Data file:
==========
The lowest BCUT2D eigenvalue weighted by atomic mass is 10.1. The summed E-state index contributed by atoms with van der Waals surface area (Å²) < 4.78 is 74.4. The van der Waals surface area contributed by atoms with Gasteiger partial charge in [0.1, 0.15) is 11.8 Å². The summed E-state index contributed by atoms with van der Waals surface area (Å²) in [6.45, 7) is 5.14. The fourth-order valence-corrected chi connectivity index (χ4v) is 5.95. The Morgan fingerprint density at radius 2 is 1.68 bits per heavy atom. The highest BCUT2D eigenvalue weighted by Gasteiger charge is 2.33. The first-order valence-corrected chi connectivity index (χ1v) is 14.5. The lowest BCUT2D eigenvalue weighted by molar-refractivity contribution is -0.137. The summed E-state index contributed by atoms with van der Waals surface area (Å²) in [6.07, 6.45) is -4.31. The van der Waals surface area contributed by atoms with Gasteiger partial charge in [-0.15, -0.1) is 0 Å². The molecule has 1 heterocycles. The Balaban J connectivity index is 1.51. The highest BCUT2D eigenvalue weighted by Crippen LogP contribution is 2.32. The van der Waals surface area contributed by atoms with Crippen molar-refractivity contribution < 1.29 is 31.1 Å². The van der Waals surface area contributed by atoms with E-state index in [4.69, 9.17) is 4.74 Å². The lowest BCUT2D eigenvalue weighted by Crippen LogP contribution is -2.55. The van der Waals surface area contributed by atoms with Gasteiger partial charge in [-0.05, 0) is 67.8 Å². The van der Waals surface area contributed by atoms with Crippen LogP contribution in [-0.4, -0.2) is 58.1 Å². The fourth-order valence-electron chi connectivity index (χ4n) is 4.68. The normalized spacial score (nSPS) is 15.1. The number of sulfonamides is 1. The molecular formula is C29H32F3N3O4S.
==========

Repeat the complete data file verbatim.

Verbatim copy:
The lowest BCUT2D eigenvalue weighted by atomic mass is 10.1. The summed E-state index contributed by atoms with van der Waals surface area (Å²) < 4.78 is 74.4. The van der Waals surface area contributed by atoms with Gasteiger partial charge in [0.1, 0.15) is 11.8 Å². The summed E-state index contributed by atoms with van der Waals surface area (Å²) in [6.45, 7) is 5.14. The fourth-order valence-corrected chi connectivity index (χ4v) is 5.95. The Morgan fingerprint density at radius 2 is 1.68 bits per heavy atom. The highest BCUT2D eigenvalue weighted by Gasteiger charge is 2.33. The first-order valence-corrected chi connectivity index (χ1v) is 14.5. The lowest BCUT2D eigenvalue weighted by molar-refractivity contribution is -0.137. The summed E-state index contributed by atoms with van der Waals surface area (Å²) in [6.07, 6.45) is -4.31. The van der Waals surface area contributed by atoms with Gasteiger partial charge in [-0.15, -0.1) is 0 Å². The molecule has 1 heterocycles. The Balaban J connectivity index is 1.51. The highest BCUT2D eigenvalue weighted by Crippen LogP contribution is 2.32. The van der Waals surface area contributed by atoms with Crippen molar-refractivity contribution < 1.29 is 31.1 Å². The van der Waals surface area contributed by atoms with E-state index in [4.69, 9.17) is 4.74 Å². The lowest BCUT2D eigenvalue weighted by Crippen LogP contribution is -2.55. The van der Waals surface area contributed by atoms with Gasteiger partial charge in [-0.05, 0) is 67.8 Å². The van der Waals surface area contributed by atoms with Crippen LogP contribution in [-0.4, -0.2) is 58.1 Å². The fourth-order valence-electron chi connectivity index (χ4n) is 4.68. The normalized spacial score (nSPS) is 15.1. The number of sulfonamides is 1. The molecular formula is C29H32F3N3O4S.